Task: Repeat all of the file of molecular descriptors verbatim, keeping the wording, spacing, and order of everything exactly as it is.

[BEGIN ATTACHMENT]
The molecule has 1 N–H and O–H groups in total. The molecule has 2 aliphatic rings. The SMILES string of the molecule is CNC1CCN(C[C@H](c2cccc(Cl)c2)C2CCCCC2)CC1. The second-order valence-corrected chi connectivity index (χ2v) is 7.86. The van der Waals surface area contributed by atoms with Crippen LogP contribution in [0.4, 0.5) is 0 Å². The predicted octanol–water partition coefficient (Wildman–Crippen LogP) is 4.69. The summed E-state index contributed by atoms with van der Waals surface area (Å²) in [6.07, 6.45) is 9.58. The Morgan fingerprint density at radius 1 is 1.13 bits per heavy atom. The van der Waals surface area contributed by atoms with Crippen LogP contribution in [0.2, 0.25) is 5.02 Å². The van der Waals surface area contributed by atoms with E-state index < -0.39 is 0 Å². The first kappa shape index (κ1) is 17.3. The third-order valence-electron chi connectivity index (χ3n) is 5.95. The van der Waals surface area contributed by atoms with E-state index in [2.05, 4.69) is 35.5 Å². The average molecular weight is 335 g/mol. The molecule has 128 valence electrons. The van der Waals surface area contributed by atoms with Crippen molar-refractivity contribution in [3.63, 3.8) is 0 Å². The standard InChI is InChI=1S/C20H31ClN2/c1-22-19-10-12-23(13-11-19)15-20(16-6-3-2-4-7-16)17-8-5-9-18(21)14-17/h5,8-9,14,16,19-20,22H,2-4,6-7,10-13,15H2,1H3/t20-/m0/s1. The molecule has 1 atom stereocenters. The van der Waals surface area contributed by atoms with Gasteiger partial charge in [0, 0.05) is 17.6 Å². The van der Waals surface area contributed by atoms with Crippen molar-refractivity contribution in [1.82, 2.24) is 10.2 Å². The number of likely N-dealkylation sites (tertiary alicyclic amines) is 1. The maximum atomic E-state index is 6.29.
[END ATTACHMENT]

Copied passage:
The molecule has 1 N–H and O–H groups in total. The molecule has 2 aliphatic rings. The SMILES string of the molecule is CNC1CCN(C[C@H](c2cccc(Cl)c2)C2CCCCC2)CC1. The second-order valence-corrected chi connectivity index (χ2v) is 7.86. The van der Waals surface area contributed by atoms with Crippen LogP contribution in [0.4, 0.5) is 0 Å². The predicted octanol–water partition coefficient (Wildman–Crippen LogP) is 4.69. The summed E-state index contributed by atoms with van der Waals surface area (Å²) in [6.07, 6.45) is 9.58. The Morgan fingerprint density at radius 1 is 1.13 bits per heavy atom. The van der Waals surface area contributed by atoms with Crippen LogP contribution in [0.2, 0.25) is 5.02 Å². The van der Waals surface area contributed by atoms with E-state index < -0.39 is 0 Å². The first kappa shape index (κ1) is 17.3. The third-order valence-electron chi connectivity index (χ3n) is 5.95. The van der Waals surface area contributed by atoms with E-state index in [2.05, 4.69) is 35.5 Å². The average molecular weight is 335 g/mol. The molecule has 128 valence electrons. The van der Waals surface area contributed by atoms with Crippen molar-refractivity contribution in [3.63, 3.8) is 0 Å². The standard InChI is InChI=1S/C20H31ClN2/c1-22-19-10-12-23(13-11-19)15-20(16-6-3-2-4-7-16)17-8-5-9-18(21)14-17/h5,8-9,14,16,19-20,22H,2-4,6-7,10-13,15H2,1H3/t20-/m0/s1. The molecule has 1 atom stereocenters. The van der Waals surface area contributed by atoms with Gasteiger partial charge in [0, 0.05) is 17.6 Å². The van der Waals surface area contributed by atoms with Crippen molar-refractivity contribution in [1.82, 2.24) is 10.2 Å². The number of likely N-dealkylation sites (tertiary alicyclic amines) is 1. The maximum atomic E-state index is 6.29.